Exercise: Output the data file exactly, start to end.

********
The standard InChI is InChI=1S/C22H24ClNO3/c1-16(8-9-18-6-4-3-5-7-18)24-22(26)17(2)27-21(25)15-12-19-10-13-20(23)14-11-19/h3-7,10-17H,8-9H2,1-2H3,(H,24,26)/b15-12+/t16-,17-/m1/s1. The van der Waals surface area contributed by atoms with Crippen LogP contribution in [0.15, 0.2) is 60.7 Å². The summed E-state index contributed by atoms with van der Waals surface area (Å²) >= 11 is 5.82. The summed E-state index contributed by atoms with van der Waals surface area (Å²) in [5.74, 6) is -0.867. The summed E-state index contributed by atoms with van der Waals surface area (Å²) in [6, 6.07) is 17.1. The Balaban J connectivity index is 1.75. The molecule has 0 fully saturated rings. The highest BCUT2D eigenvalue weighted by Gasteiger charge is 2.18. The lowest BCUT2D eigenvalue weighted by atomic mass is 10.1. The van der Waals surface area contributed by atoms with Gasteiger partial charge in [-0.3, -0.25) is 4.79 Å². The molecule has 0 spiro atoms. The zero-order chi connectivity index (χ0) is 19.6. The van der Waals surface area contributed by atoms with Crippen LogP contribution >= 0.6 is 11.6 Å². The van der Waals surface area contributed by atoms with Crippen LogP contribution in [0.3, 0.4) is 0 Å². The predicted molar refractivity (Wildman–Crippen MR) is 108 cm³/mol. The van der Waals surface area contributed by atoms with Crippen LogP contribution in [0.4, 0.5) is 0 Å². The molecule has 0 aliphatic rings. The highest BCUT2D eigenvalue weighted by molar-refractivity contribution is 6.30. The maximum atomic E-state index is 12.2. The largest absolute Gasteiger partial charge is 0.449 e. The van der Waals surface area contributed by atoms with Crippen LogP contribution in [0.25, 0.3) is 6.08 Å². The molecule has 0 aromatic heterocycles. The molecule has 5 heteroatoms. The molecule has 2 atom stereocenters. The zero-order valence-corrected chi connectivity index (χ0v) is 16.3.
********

The standard InChI is InChI=1S/C22H24ClNO3/c1-16(8-9-18-6-4-3-5-7-18)24-22(26)17(2)27-21(25)15-12-19-10-13-20(23)14-11-19/h3-7,10-17H,8-9H2,1-2H3,(H,24,26)/b15-12+/t16-,17-/m1/s1. The van der Waals surface area contributed by atoms with Crippen LogP contribution in [0.15, 0.2) is 60.7 Å². The summed E-state index contributed by atoms with van der Waals surface area (Å²) >= 11 is 5.82. The summed E-state index contributed by atoms with van der Waals surface area (Å²) in [5.74, 6) is -0.867. The summed E-state index contributed by atoms with van der Waals surface area (Å²) in [6, 6.07) is 17.1. The Balaban J connectivity index is 1.75. The molecule has 0 fully saturated rings. The highest BCUT2D eigenvalue weighted by Gasteiger charge is 2.18. The lowest BCUT2D eigenvalue weighted by atomic mass is 10.1. The van der Waals surface area contributed by atoms with Gasteiger partial charge in [-0.3, -0.25) is 4.79 Å². The molecule has 0 spiro atoms. The zero-order chi connectivity index (χ0) is 19.6. The van der Waals surface area contributed by atoms with Crippen LogP contribution >= 0.6 is 11.6 Å². The van der Waals surface area contributed by atoms with Crippen LogP contribution in [0.3, 0.4) is 0 Å². The predicted molar refractivity (Wildman–Crippen MR) is 108 cm³/mol. The van der Waals surface area contributed by atoms with Crippen LogP contribution in [0.4, 0.5) is 0 Å². The molecule has 0 aliphatic rings. The highest BCUT2D eigenvalue weighted by molar-refractivity contribution is 6.30. The maximum atomic E-state index is 12.2. The largest absolute Gasteiger partial charge is 0.449 e. The van der Waals surface area contributed by atoms with Crippen LogP contribution in [0.25, 0.3) is 6.08 Å². The molecule has 0 aromatic heterocycles. The molecule has 5 heteroatoms. The molecule has 2 atom stereocenters. The zero-order valence-corrected chi connectivity index (χ0v) is 16.3.